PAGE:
The Fifth Sunday in Ordinary Time
In the hope that you will enter more fully into the Mass
||Jesus Cures Simon's
PRAISE THE LORD WHO HEALS THE BROKENHEARTED (Psalm 147)
Our readings this Sunday focus on the human condition of suffering, the healing power of God and our response to it.
In our first reading (Job 7:1-4, 6-7)
, we hear part of Job's lament of his suffering. In a sense, Job mirrors all of human suffering and tries to understand it. It is a lament that could often be heard today.
Job spoke, saying: Is not man's life on earth a drudgery? Are not his days those of hirelings? He is a slave who longs for the shade, a hireling who waits for his wages. So I have been assigned months of misery, and troubled nights have been allotted to me. If in bed I say, "When shall I arise?" then the night drags on; I am filled with restlessness until the dawn. My days are swifter than a weaver's shuttle; they come to an end without hope. Remember that my life is like the wind; I shall not see happiness again.
In our Gospel reading (Mark 1:29-39)
, we hear of the suffering multitude flocking to Jesus for his healing touch and Jesus responds as only God could respond. We hear about the tender moment of Jesus grasping the hand of Simon's sick mother-in-law. He helps (raises) her up. Her response to Jesus' healing touch is to get up and offer her service to the Lord.
On leaving the synagogue Jesus entered the house of Simon and Andrew with James and John. Simon's mother-in-law lay sick with a fever. They immediately told him about her. He approached, grasped her hand, and helped her up. Then the fever left her and she waited on them.
When it was evening, after sunset, they brought to him all who were ill or possessed by demons. The whole town was gathered at the door. He cured many who were sick with various diseases, and he drove out many demons, not permitting them to speak because they knew him.
Rising very early before dawn, he left and went off to a deserted place, where he prayed. Simon and those who were with him pursued him and on finding him said, "Everyone is looking for you." He told them, "Let us go on to the nearby villages that I may preach there also. For this purpose have I come." So he went into their synagogues, preaching and driving out demons throughout the whole of Galilee.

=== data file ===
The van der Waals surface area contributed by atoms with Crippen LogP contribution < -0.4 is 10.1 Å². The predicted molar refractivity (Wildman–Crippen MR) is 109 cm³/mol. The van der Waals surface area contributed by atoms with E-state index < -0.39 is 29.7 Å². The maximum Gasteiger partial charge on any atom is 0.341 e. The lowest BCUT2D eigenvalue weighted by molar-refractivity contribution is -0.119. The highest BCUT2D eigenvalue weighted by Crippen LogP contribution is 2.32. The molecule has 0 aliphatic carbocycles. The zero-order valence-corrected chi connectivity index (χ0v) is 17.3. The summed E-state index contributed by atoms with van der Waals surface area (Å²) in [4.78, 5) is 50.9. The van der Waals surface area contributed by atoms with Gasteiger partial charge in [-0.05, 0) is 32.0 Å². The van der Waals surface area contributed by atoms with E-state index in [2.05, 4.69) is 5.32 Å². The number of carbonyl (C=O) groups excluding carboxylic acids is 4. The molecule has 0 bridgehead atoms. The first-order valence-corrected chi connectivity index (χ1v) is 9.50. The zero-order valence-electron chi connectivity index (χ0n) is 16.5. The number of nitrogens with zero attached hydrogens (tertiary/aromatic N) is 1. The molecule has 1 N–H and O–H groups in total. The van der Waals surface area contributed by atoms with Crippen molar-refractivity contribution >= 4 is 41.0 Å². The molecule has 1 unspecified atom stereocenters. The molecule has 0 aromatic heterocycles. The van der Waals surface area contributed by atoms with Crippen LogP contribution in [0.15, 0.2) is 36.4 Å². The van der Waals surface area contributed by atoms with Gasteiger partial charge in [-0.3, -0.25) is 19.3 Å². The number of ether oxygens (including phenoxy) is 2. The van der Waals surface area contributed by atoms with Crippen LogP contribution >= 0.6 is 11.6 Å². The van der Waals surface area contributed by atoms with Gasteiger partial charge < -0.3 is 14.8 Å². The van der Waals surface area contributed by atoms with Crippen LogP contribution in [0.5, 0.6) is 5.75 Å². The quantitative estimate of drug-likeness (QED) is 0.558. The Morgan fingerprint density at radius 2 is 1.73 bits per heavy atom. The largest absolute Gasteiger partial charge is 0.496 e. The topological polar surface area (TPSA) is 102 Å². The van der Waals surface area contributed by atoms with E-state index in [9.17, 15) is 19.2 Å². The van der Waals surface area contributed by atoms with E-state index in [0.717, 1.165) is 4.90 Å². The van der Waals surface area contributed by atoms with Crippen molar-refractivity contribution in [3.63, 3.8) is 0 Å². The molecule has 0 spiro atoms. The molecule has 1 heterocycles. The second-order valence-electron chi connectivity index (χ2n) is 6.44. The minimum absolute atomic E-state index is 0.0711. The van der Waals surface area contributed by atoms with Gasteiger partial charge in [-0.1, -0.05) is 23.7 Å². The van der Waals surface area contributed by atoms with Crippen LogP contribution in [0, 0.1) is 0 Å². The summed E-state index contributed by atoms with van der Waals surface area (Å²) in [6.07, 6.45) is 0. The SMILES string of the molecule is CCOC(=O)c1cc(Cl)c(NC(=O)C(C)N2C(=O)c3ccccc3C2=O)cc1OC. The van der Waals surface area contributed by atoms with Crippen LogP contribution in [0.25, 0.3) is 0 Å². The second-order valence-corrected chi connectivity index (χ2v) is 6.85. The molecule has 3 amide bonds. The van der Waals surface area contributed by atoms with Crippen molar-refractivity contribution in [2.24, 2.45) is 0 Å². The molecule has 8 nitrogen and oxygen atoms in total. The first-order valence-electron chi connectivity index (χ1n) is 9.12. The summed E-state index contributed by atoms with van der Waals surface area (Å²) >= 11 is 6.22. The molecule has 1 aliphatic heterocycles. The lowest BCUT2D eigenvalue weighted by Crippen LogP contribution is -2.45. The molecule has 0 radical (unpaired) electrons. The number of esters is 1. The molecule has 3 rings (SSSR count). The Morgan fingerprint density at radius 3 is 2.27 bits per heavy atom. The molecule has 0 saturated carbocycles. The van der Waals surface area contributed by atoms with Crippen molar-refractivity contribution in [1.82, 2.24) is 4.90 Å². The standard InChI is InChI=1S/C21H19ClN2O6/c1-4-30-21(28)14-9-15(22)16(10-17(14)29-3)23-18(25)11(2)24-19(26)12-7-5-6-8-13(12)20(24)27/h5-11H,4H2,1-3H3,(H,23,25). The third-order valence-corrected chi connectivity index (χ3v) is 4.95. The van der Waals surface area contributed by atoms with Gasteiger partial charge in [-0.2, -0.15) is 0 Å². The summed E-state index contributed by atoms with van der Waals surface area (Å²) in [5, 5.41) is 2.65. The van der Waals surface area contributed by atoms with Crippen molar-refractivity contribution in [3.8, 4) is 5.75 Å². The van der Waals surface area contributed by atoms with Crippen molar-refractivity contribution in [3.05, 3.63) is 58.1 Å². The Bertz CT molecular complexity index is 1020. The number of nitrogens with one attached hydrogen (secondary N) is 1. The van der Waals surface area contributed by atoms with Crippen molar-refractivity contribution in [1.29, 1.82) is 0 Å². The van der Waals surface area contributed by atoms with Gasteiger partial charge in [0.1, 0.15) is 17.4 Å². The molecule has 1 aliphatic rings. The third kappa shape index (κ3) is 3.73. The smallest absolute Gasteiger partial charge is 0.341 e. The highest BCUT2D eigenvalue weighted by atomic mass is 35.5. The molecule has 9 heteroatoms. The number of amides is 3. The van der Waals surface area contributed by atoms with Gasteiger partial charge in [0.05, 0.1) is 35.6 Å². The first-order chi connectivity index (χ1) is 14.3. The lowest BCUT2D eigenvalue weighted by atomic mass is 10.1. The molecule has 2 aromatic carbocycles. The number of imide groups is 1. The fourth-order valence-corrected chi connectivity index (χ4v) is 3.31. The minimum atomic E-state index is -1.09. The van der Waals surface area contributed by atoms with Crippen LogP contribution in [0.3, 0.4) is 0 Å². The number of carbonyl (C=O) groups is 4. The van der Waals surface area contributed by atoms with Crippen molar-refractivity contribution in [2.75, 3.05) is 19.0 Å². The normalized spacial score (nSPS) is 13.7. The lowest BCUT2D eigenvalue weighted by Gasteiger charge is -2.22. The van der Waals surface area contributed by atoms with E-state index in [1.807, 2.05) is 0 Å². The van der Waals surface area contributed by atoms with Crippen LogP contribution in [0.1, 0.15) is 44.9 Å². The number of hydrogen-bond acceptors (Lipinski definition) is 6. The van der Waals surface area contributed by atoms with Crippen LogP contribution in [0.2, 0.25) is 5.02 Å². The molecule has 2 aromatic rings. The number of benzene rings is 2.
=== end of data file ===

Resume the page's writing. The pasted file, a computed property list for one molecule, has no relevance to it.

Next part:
In our Epistle reading (1 Corinthians 9:16-19, 22-23)
, St. Paul provides us a model of how we are to live our life of service to the Lord - freely, without recompense. His is an obligation, imposed upon him the Jesus himself. His servitude to the people and to the Lord is the essence of his freedom.
Brothers and sisters: If I preach the gospel, this is no reason for me to boast, for an obligation has been imposed on me, and woe to me if I do not preach it! If I do so willingly, I have a recompense, but if unwillingly, then I have been entrusted with a stewardship. What then is my recompense? That, when I preach, I offer the gospel free of charge so as not to make full use of my right in the gospel.
Although I am free in regard to all, I have made myself a slave to all so as to win over as many as possible. To the weak I became weak, to win over the weak. I have become all things to all, to save at least some. All this I do for the sake of the gospel, so that I too may have a share in it.
Even in the midst of the "drudgery" of our lives and all of its suffering, we know that Jesus has already healed us of the ultimate human condition - the slavery to sin. By his sharing in our suffering, he has "raised us up" to new life through our Baptism. Our response, our obligation, is to get up and live our lives in service to the Lord and to others. As St. Paul tells us in today's Epistle, therein lies our freedom.
- Click Here to read, reflect and pray on the full readings for February 4, 2017